• Ophthalmology Training in the Time of COVID-19

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    Only a few short months ago, a new virus in China seemed isolated and far away, and plans were ongoing for national and international meetings, surgical skills training camps and external fellowship and training opportunities. 

    With recent cancellations of ophthalmology meetings, global ophthalmology training missions and training observerships, the learning process seems to have come to a halt. Or has it?

    Changing Access in a Changing World

    Trainees all over the world face a similar dilemma which requires a creative solution. As the world braces for  the COVID-19 pandemic, and striving to abide by the “stay home, stay safe” mantra to lower the morbidity and mortality of this viral illness, educators have to find innovative ways to provide trainees and patients with the needed resources in real time, even when internet access may not be reliable.

    The rapid adaptation of existing technology meant to support primary nonemergent patient care and clinical instruction is paramount to continuing a seamless delivery of care while physical distancing is advised.

    The following are examples of free technologies being used successfully for both clinical and teaching applications. This includes real-time, audio-video consultation and teaching, recorded lessons, and secure messaging for asynchronous communication.

    Doctor-to-Doctor Consults

    Doximity has a HIPAA secure messaging platform for Doctor-to-Doctor communications.

    WhatsApp offers secure messaging and free calls on smartphones. This is a secure way to get live doctor-to-doctor consultation, or use the store and forward method by sending patient cases to a consultant for a review with a subsequent reply. Although not HIPAA-compliant, during the COVID-19 pandemic, federal officials have temporarily allowed telehealth video communications on the WhatsApp platform.

    Lectures, Wet Lab, Practice Modules 

    CyberSight through Orbis gives local eye care teams virtual access to: artificial intelligence technology for rapid detection of certain diseases, clinical training, live lectures and surgical demonstrations from the Flying Eye Hospital, and on-demand advice for complex patient cases. Emory University adapted this for a virtual wet lab curriculum: an annual, five-week cataract surgery course that includes residents’ wet lab assignment videos uploaded to CyberSight and graded by Emory faculty.  This model is replicated in other countries around the world. 

    The Academy features simulated learning courses on the ONE® Network that allow residents to practice their surgical skills online.

    Virtual Grand Rounds

    Zoom Video Conferencing. Despite multiple security bugs, this platform went from 10 million daily meeting participants in December 2019 to now 200 million participants in March 2020. It’s widespread use is bolstered by the ease of screen-sharing, audio and video connection and its wide availability on computers, tablets and smartphones. The free account allows hosting up to 100 participants, unlimited one-on-one meetings and 40-minute time limit on groups. Example: Moran Eye Center Zoom Grand Rounds streaming live or recorded is one way to utilize this technology.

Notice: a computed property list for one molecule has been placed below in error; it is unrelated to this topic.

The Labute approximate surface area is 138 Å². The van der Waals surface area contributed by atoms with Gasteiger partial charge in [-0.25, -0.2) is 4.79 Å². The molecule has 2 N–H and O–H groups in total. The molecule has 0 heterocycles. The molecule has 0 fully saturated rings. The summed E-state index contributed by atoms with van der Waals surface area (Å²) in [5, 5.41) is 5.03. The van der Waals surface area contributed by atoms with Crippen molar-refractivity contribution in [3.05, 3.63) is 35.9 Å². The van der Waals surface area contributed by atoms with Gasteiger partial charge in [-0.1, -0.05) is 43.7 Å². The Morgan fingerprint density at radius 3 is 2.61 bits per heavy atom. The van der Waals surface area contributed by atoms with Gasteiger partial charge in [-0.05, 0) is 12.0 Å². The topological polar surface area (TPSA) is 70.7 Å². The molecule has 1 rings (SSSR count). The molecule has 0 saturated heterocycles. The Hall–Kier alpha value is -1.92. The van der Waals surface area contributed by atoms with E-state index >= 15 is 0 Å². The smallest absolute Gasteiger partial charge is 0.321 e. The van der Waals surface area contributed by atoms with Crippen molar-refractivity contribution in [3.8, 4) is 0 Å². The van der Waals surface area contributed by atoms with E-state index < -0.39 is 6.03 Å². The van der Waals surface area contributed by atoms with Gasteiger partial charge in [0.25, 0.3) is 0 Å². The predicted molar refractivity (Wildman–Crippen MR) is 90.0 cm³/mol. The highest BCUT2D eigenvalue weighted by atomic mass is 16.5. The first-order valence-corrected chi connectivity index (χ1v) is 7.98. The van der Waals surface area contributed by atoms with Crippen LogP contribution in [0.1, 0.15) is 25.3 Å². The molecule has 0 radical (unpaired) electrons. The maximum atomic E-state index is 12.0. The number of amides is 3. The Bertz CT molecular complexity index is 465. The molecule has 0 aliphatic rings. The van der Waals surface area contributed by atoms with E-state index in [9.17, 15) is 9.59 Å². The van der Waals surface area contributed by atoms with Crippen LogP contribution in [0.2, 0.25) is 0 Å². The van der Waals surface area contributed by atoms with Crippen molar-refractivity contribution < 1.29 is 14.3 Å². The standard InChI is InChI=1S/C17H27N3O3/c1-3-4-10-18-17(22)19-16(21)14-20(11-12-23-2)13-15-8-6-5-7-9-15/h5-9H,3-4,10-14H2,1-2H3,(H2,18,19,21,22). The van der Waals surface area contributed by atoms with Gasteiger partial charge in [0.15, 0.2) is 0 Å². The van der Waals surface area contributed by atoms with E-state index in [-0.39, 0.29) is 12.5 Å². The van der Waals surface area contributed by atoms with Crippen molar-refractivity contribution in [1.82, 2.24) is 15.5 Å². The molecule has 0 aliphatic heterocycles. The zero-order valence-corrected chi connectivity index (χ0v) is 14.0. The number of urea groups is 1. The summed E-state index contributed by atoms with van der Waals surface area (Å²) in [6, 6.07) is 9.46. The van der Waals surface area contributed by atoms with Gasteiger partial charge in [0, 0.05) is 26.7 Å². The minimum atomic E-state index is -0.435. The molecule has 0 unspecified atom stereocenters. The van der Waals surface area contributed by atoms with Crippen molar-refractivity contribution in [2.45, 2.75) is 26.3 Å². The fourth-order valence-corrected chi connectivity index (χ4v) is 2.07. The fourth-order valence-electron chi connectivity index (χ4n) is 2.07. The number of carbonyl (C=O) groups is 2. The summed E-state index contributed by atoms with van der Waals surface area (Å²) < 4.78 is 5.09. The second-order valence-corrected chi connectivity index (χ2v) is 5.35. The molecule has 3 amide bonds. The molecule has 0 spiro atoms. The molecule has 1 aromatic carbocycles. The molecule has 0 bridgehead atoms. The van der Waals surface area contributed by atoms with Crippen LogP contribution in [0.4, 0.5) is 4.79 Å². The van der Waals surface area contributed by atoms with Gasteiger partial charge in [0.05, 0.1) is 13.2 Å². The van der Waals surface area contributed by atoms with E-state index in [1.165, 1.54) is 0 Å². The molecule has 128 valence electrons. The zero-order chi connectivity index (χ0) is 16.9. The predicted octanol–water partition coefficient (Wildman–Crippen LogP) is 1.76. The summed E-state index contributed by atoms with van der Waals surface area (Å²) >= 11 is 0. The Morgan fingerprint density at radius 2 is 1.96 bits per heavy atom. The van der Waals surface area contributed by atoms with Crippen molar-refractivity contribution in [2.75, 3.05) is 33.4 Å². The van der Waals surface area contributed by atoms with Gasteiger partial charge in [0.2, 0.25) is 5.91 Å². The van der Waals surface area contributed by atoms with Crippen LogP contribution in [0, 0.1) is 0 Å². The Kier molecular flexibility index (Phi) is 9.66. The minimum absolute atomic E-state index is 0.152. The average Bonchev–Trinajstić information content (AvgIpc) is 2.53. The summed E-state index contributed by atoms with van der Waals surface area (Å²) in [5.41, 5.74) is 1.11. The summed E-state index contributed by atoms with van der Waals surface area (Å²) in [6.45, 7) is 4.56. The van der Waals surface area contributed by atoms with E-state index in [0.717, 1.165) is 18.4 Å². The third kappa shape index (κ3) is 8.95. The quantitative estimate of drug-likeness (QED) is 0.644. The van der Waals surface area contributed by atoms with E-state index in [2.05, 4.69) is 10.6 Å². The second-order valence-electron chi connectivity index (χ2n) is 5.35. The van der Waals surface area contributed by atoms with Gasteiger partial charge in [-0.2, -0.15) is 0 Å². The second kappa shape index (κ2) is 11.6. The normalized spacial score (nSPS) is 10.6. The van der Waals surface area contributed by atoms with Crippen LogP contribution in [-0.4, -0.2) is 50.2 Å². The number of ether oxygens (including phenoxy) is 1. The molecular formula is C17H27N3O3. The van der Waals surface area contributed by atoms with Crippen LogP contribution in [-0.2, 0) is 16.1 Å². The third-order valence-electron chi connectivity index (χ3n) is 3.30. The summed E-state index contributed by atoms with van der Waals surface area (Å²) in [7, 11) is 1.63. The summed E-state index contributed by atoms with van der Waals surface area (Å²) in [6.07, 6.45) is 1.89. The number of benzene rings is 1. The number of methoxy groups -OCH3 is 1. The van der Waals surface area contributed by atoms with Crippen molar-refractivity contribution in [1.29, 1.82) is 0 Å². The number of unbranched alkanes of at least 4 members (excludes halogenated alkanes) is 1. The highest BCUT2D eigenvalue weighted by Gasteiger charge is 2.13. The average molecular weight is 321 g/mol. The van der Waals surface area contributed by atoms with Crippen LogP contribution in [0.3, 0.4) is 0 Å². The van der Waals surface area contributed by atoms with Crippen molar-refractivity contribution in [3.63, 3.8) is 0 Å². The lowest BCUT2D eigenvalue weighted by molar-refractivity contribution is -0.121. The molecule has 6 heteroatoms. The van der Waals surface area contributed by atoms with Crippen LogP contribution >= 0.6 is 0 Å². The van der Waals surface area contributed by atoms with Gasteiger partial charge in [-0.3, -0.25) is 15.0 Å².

Alternatives include Microsoft Teams (via Skype) which works on Windows and Mac or Amazon Chime and Doxy.me for smaller groups. 

    Collaborative Curriculum Development

    Google Classroom. Prior to COVID-19, the Global Ophthalmology fellows relied on in-person teaching. But now that travel is at a halt, they must come up with alternative exchange strategies. Current Moran fellow Sophia Ying Fang is using this resource to interact with residents in Haiti, Ghana and Ethiopia. 

    There are many alternatives, some with powerful remote learning platforms based on “spaced education,” which encourages retention by presenting and repeating information over a period of time. For this you might use Qstream.

     Whatever app you use, here are some pearls for success:

    1. Use the telehealth resource that is most secure for the type of communication. (Remember, that federal officials have waived the requirement that communications be HIPAA-compliant, but it’s temporary during the COVID-19 pandemic.)
    2. Confirm that clinician or trainee has access to the internet at the time consult is needed.
    3. Test out the connection and user interface beforehand (download the app and try connecting).
    4. Have a backup plan available.
    5. Get quick feedback about the quality of the interaction/connection/session to determine if changes are needed.
    6. Assess the limitations of the technology for desired future consultations.

    Although face-to-face meetings are limited in the foreseeable future, these technologies need to be adapted to provide a virtual alternative to large meetings where idea exchanges happen.

    Anya Gushchin, MD

     

    About the author: Anya Gushchin, MD, is an ophthalmologist in Chicago. She serves on the Academy’s YO International Subcommittee.